UPDATE: Andrew Pearl was located and is safe, an employee for his father, Dr. Samuel Pearl, confirmed Friday, July 29. Pearl, 30, was located by police at La Selva Group, a facility on Forest Avenue that is run by Momentum for Mental Health, according to Palo Alto police dispatches.
The parents of a Palo Alto man who vanished 11 days ago are seeking the public's help to find their son, 30-year-old Andrew Pearl. Andrew walked out of a group home for persons disabled by mental illness on July 11 at around 5 p.m. and has not been heard from since.
Andrew is afflicted by schizophrenia and was not taking his medication, his father, Dr. Samuel Pearl, said on Thursday afternoon. He has blue eyes and brown, curly hair that he recently cut very short. He is Caucasian, 5-feet-10-inches tall, 190 pounds with a heavy build. Andrew was last seen wearing blue jeans, a T-shirt, possibly a hooded sweatshirt and white Adidas shoes with red stripes. He is quiet, soft-spoken and keeps to himself in small groups, his parents said.
Andrew was born and raised in Palo Alto, and is a 2004 Gunn High School graduate. He was diagnosed with paranoid schizophrenia when he was around 20 or 21 years old. His medication keeps him stable, and without it he hallucinates, becomes delusional and is likely unable to care for himself or to be aware of his surroundings, which could endanger his life, his father said.
The anti-psychotic medications Andrew was taking have severe side effects, so he stopped taking his medicine in March or April and was hospitalized for three weeks starting Memorial Day weekend, his parents said.
Andrew was transferred to transitional housing at La Selva House near downtown Palo Alto, where he stayed for 10 days. But his father said that Andrew was released into independent living too soon. His insurance company refused to continue to pay for his supervised care at La Selva based on a formula rather than the symptoms he exhibited -- a frustration for many families with loved ones who require hospitalization and other supervised care.
Andrew was sent to Middlefield House, a group independent-living residence in Palo Alto where no one monitors if the patient takes his or her medication, Pearl said, who had objected to the transfer. He did not feel that his son was ready for independent living, he said.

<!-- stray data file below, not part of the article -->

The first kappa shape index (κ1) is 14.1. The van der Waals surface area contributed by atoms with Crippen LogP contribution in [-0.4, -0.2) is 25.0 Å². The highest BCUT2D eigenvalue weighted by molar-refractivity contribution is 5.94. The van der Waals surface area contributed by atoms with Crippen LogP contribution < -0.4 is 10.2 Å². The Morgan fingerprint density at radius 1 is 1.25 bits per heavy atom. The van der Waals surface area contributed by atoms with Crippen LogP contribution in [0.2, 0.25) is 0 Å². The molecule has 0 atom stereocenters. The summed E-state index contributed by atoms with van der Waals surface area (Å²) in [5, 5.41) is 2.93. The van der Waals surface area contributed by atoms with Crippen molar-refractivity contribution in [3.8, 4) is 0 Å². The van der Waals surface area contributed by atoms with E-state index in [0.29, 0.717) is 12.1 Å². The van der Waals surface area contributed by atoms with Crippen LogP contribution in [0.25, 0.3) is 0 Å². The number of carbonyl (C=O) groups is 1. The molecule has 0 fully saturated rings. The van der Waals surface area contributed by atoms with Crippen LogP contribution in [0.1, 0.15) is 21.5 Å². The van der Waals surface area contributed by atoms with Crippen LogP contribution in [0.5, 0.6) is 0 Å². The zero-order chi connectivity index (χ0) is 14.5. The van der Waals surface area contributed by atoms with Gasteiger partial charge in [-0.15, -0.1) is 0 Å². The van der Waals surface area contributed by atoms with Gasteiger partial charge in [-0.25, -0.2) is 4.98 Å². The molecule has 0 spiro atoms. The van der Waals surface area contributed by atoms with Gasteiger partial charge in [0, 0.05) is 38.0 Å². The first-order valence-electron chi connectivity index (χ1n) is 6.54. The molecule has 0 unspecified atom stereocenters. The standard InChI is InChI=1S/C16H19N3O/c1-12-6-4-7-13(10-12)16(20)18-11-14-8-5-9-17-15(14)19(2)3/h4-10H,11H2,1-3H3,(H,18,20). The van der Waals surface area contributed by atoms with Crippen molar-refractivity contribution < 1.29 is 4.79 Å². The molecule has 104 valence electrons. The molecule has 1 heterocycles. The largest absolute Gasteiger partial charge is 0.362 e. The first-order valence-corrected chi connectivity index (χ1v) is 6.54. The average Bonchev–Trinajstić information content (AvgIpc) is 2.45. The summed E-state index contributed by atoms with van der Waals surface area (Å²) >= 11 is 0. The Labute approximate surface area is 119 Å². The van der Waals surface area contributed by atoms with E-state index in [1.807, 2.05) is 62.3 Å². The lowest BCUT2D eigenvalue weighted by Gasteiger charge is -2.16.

When it became clear that Andrew wasn't taking his medication while at Middlefield House, the Pearls tried to get him returned to La Selva, where he has done well in the past. But the insurer decided that he could stay at Middlefield House, and the company would pay for someone to watch him take his medication nightly. Andrew fled the facility when an outreach worker informed him that his medicine-taking would be monitored nightly. He told the worker that he did not want to take the medication and walked out, Pearl said.
Andrew walked along Hamilton Avenue until he reached the Epiphany Hotel at the corner of Emerson Street. He threw his cellphone, containing all of his personal contacts, into the planter box and disappeared, Pearl said. Staff later located the cellphone, which Pearl now has in his possession.
Andrew has not contacted anyone since his disappearance, his father said. He thinks that his son might have ditched his wallet somewhere else after getting rid of his cellphone. His family is shocked that he has taken these steps, as he has never run off during prior episodes when he became ill, Pearl said.
"Since he's been gone, we have contacted so many of his friends. Through his text messages we learned that he knows a ton of people," Pearl said. "He is very friendly and non-confrontational."
Like anyone's son or daughter, Andrew had a promising future, but it was detoured by his severe illness, Pearl said. He had high scholastic test scores and could have gone to college; he was a good athlete and was involved in national championship soccer at around age 10 or 11. He was also a professional skateboarder and is well known in that community.